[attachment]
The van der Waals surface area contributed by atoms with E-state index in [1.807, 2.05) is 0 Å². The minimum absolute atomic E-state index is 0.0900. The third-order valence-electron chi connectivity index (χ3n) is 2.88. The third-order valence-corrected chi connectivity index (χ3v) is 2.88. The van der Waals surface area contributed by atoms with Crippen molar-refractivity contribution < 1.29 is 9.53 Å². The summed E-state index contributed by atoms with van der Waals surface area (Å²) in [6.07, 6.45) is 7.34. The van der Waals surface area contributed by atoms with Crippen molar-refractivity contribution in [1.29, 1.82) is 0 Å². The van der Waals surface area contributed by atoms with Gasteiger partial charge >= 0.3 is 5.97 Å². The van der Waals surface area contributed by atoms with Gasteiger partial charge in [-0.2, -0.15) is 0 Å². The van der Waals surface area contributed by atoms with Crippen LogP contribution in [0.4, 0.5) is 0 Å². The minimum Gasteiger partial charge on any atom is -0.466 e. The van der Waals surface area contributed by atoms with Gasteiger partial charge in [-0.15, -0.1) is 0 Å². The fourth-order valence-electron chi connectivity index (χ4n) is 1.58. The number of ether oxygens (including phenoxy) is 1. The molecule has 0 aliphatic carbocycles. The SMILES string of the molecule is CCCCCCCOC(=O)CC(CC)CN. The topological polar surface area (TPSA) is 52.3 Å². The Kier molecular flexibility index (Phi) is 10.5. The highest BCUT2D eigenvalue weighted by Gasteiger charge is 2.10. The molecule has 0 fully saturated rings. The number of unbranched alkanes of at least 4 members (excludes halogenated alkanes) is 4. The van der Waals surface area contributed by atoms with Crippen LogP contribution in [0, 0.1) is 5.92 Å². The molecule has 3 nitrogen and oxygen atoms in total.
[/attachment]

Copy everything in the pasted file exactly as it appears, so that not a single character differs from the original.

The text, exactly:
The van der Waals surface area contributed by atoms with E-state index in [1.807, 2.05) is 0 Å². The minimum absolute atomic E-state index is 0.0900. The third-order valence-electron chi connectivity index (χ3n) is 2.88. The third-order valence-corrected chi connectivity index (χ3v) is 2.88. The van der Waals surface area contributed by atoms with Crippen molar-refractivity contribution < 1.29 is 9.53 Å². The summed E-state index contributed by atoms with van der Waals surface area (Å²) in [6.07, 6.45) is 7.34. The van der Waals surface area contributed by atoms with Crippen molar-refractivity contribution in [1.29, 1.82) is 0 Å². The van der Waals surface area contributed by atoms with Gasteiger partial charge >= 0.3 is 5.97 Å². The van der Waals surface area contributed by atoms with Gasteiger partial charge in [-0.2, -0.15) is 0 Å². The van der Waals surface area contributed by atoms with Crippen LogP contribution in [0.4, 0.5) is 0 Å². The minimum Gasteiger partial charge on any atom is -0.466 e. The van der Waals surface area contributed by atoms with Gasteiger partial charge in [-0.15, -0.1) is 0 Å². The fourth-order valence-electron chi connectivity index (χ4n) is 1.58. The number of ether oxygens (including phenoxy) is 1. The molecule has 0 aliphatic carbocycles. The SMILES string of the molecule is CCCCCCCOC(=O)CC(CC)CN. The topological polar surface area (TPSA) is 52.3 Å². The Kier molecular flexibility index (Phi) is 10.5. The highest BCUT2D eigenvalue weighted by Gasteiger charge is 2.10. The molecule has 0 fully saturated rings. The number of unbranched alkanes of at least 4 members (excludes halogenated alkanes) is 4. The van der Waals surface area contributed by atoms with Crippen LogP contribution in [0, 0.1) is 5.92 Å². The molecule has 3 nitrogen and oxygen atoms in total.